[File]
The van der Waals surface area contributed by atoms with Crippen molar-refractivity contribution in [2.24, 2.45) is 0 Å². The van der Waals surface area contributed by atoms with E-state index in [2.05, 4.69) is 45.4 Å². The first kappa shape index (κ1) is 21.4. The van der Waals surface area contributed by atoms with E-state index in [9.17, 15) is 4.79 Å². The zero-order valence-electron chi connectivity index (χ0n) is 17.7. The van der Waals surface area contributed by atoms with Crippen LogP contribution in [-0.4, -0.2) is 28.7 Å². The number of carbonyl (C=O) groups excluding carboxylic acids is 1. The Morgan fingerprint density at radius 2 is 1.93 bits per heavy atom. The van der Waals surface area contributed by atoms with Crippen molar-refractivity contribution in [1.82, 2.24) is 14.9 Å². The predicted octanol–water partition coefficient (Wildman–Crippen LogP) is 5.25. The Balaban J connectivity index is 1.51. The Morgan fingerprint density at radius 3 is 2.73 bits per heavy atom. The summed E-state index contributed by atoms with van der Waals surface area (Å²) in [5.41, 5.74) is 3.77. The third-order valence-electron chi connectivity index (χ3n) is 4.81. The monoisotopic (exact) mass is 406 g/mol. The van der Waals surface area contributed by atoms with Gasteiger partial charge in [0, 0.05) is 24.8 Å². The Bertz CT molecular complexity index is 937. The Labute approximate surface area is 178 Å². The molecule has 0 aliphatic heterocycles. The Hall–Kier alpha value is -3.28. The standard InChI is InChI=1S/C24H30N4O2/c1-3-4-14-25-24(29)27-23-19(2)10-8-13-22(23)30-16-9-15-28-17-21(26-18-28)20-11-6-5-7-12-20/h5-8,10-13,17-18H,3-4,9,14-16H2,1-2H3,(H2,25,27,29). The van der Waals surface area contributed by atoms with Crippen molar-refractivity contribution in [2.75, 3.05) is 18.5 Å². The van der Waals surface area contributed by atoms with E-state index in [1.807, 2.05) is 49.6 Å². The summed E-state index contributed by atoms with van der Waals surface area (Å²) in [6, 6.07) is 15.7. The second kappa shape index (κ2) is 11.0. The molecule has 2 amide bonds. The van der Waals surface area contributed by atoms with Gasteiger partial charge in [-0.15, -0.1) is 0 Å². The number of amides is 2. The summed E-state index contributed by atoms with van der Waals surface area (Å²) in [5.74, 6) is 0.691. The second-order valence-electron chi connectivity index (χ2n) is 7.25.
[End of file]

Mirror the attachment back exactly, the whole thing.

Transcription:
The van der Waals surface area contributed by atoms with Crippen molar-refractivity contribution in [2.24, 2.45) is 0 Å². The van der Waals surface area contributed by atoms with E-state index in [2.05, 4.69) is 45.4 Å². The first kappa shape index (κ1) is 21.4. The van der Waals surface area contributed by atoms with E-state index in [9.17, 15) is 4.79 Å². The zero-order valence-electron chi connectivity index (χ0n) is 17.7. The van der Waals surface area contributed by atoms with Crippen LogP contribution in [-0.4, -0.2) is 28.7 Å². The number of carbonyl (C=O) groups excluding carboxylic acids is 1. The Morgan fingerprint density at radius 2 is 1.93 bits per heavy atom. The van der Waals surface area contributed by atoms with Crippen molar-refractivity contribution in [1.82, 2.24) is 14.9 Å². The predicted octanol–water partition coefficient (Wildman–Crippen LogP) is 5.25. The Balaban J connectivity index is 1.51. The Morgan fingerprint density at radius 3 is 2.73 bits per heavy atom. The summed E-state index contributed by atoms with van der Waals surface area (Å²) in [5.41, 5.74) is 3.77. The third-order valence-electron chi connectivity index (χ3n) is 4.81. The monoisotopic (exact) mass is 406 g/mol. The van der Waals surface area contributed by atoms with Gasteiger partial charge in [0, 0.05) is 24.8 Å². The Bertz CT molecular complexity index is 937. The Labute approximate surface area is 178 Å². The molecule has 0 aliphatic heterocycles. The Hall–Kier alpha value is -3.28. The standard InChI is InChI=1S/C24H30N4O2/c1-3-4-14-25-24(29)27-23-19(2)10-8-13-22(23)30-16-9-15-28-17-21(26-18-28)20-11-6-5-7-12-20/h5-8,10-13,17-18H,3-4,9,14-16H2,1-2H3,(H2,25,27,29). The van der Waals surface area contributed by atoms with Crippen molar-refractivity contribution in [2.75, 3.05) is 18.5 Å². The van der Waals surface area contributed by atoms with E-state index in [1.807, 2.05) is 49.6 Å². The summed E-state index contributed by atoms with van der Waals surface area (Å²) in [6, 6.07) is 15.7. The second kappa shape index (κ2) is 11.0. The molecule has 2 amide bonds. The van der Waals surface area contributed by atoms with Gasteiger partial charge in [-0.15, -0.1) is 0 Å². The number of amides is 2. The summed E-state index contributed by atoms with van der Waals surface area (Å²) in [5.74, 6) is 0.691. The second-order valence-electron chi connectivity index (χ2n) is 7.25.